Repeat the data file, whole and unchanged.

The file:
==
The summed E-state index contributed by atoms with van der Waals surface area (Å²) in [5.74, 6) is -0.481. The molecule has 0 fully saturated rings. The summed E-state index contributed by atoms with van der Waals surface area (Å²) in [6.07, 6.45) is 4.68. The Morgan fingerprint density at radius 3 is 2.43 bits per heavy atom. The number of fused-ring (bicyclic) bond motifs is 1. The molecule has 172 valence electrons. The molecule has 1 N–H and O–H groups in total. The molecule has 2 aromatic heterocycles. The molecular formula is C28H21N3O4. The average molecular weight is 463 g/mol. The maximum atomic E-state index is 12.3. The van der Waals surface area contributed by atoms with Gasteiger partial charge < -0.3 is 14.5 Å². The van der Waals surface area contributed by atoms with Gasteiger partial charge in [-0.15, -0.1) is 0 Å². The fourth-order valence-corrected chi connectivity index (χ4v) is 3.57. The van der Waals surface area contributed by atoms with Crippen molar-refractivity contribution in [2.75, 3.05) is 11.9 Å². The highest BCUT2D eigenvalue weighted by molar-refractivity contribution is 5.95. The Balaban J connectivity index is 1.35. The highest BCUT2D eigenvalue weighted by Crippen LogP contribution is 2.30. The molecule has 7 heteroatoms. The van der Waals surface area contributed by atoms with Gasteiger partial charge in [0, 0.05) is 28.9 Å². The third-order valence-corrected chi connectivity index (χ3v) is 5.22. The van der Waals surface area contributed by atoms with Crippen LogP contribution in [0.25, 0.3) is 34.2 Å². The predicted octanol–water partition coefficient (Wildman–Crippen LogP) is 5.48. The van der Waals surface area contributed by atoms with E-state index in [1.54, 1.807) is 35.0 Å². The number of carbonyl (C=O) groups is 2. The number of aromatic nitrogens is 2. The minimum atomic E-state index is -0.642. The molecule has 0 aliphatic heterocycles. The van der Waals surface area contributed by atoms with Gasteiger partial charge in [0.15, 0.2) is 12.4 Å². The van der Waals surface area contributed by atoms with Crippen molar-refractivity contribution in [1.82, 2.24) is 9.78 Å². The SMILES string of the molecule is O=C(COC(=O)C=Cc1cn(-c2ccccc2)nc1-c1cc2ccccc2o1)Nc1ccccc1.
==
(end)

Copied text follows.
The summed E-state index contributed by atoms with van der Waals surface area (Å²) in [5.74, 6) is -0.481. The molecule has 0 fully saturated rings. The summed E-state index contributed by atoms with van der Waals surface area (Å²) in [6.07, 6.45) is 4.68. The Morgan fingerprint density at radius 3 is 2.43 bits per heavy atom. The number of fused-ring (bicyclic) bond motifs is 1. The molecule has 172 valence electrons. The molecule has 1 N–H and O–H groups in total. The molecule has 2 aromatic heterocycles. The molecular formula is C28H21N3O4. The average molecular weight is 463 g/mol. The maximum atomic E-state index is 12.3. The van der Waals surface area contributed by atoms with Gasteiger partial charge < -0.3 is 14.5 Å². The van der Waals surface area contributed by atoms with Gasteiger partial charge in [-0.15, -0.1) is 0 Å². The fourth-order valence-corrected chi connectivity index (χ4v) is 3.57. The van der Waals surface area contributed by atoms with Crippen molar-refractivity contribution in [2.75, 3.05) is 11.9 Å². The highest BCUT2D eigenvalue weighted by molar-refractivity contribution is 5.95. The Balaban J connectivity index is 1.35. The highest BCUT2D eigenvalue weighted by Crippen LogP contribution is 2.30. The molecule has 7 heteroatoms. The van der Waals surface area contributed by atoms with Gasteiger partial charge in [0, 0.05) is 28.9 Å². The third-order valence-corrected chi connectivity index (χ3v) is 5.22. The van der Waals surface area contributed by atoms with Crippen LogP contribution in [0.25, 0.3) is 34.2 Å². The predicted octanol–water partition coefficient (Wildman–Crippen LogP) is 5.48. The van der Waals surface area contributed by atoms with E-state index in [1.54, 1.807) is 35.0 Å². The number of carbonyl (C=O) groups is 2. The number of aromatic nitrogens is 2. The minimum atomic E-state index is -0.642. The molecule has 0 aliphatic heterocycles. The van der Waals surface area contributed by atoms with Gasteiger partial charge in [0.15, 0.2) is 12.4 Å². The van der Waals surface area contributed by atoms with Crippen molar-refractivity contribution in [1.82, 2.24) is 9.78 Å². The SMILES string of the molecule is O=C(COC(=O)C=Cc1cn(-c2ccccc2)nc1-c1cc2ccccc2o1)Nc1ccccc1.